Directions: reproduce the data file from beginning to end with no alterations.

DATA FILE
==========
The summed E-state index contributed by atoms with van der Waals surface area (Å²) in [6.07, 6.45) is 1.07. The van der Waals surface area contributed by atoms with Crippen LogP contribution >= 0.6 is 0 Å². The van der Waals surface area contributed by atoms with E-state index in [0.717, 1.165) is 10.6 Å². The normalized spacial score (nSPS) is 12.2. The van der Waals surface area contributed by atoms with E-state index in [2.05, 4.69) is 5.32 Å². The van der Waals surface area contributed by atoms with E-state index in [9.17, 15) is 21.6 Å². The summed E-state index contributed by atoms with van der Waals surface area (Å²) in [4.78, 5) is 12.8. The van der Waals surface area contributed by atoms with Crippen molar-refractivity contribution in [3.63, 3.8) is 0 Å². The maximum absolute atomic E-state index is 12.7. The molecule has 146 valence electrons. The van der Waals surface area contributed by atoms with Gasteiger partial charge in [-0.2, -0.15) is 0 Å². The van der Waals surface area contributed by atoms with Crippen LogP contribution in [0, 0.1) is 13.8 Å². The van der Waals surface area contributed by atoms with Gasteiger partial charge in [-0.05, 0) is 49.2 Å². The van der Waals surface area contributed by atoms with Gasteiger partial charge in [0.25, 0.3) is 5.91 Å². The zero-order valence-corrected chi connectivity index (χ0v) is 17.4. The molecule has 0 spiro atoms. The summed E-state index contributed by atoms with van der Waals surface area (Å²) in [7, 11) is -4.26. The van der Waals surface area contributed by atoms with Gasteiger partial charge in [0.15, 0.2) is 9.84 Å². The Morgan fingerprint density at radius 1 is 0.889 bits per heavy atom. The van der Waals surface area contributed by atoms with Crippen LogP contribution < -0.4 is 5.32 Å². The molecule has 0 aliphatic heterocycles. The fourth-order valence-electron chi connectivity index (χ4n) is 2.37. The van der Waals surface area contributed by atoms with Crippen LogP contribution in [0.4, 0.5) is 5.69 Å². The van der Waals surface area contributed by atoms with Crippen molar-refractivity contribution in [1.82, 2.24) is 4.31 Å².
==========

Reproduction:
The summed E-state index contributed by atoms with van der Waals surface area (Å²) in [6.07, 6.45) is 1.07. The van der Waals surface area contributed by atoms with Crippen LogP contribution >= 0.6 is 0 Å². The van der Waals surface area contributed by atoms with E-state index in [0.717, 1.165) is 10.6 Å². The normalized spacial score (nSPS) is 12.2. The van der Waals surface area contributed by atoms with E-state index in [2.05, 4.69) is 5.32 Å². The van der Waals surface area contributed by atoms with E-state index in [9.17, 15) is 21.6 Å². The summed E-state index contributed by atoms with van der Waals surface area (Å²) in [4.78, 5) is 12.8. The van der Waals surface area contributed by atoms with Crippen molar-refractivity contribution in [3.63, 3.8) is 0 Å². The maximum absolute atomic E-state index is 12.7. The molecule has 146 valence electrons. The van der Waals surface area contributed by atoms with Gasteiger partial charge in [-0.2, -0.15) is 0 Å². The van der Waals surface area contributed by atoms with Crippen LogP contribution in [0, 0.1) is 13.8 Å². The van der Waals surface area contributed by atoms with Gasteiger partial charge in [-0.05, 0) is 49.2 Å². The van der Waals surface area contributed by atoms with Gasteiger partial charge in [0.25, 0.3) is 5.91 Å². The zero-order valence-corrected chi connectivity index (χ0v) is 17.4. The molecule has 0 spiro atoms. The summed E-state index contributed by atoms with van der Waals surface area (Å²) in [7, 11) is -4.26. The van der Waals surface area contributed by atoms with Gasteiger partial charge in [0.15, 0.2) is 9.84 Å². The Morgan fingerprint density at radius 1 is 0.889 bits per heavy atom. The van der Waals surface area contributed by atoms with Crippen LogP contribution < -0.4 is 5.32 Å². The molecule has 0 aliphatic heterocycles. The fourth-order valence-electron chi connectivity index (χ4n) is 2.37. The van der Waals surface area contributed by atoms with Crippen LogP contribution in [0.4, 0.5) is 5.69 Å². The van der Waals surface area contributed by atoms with Crippen molar-refractivity contribution in [1.82, 2.24) is 4.31 Å².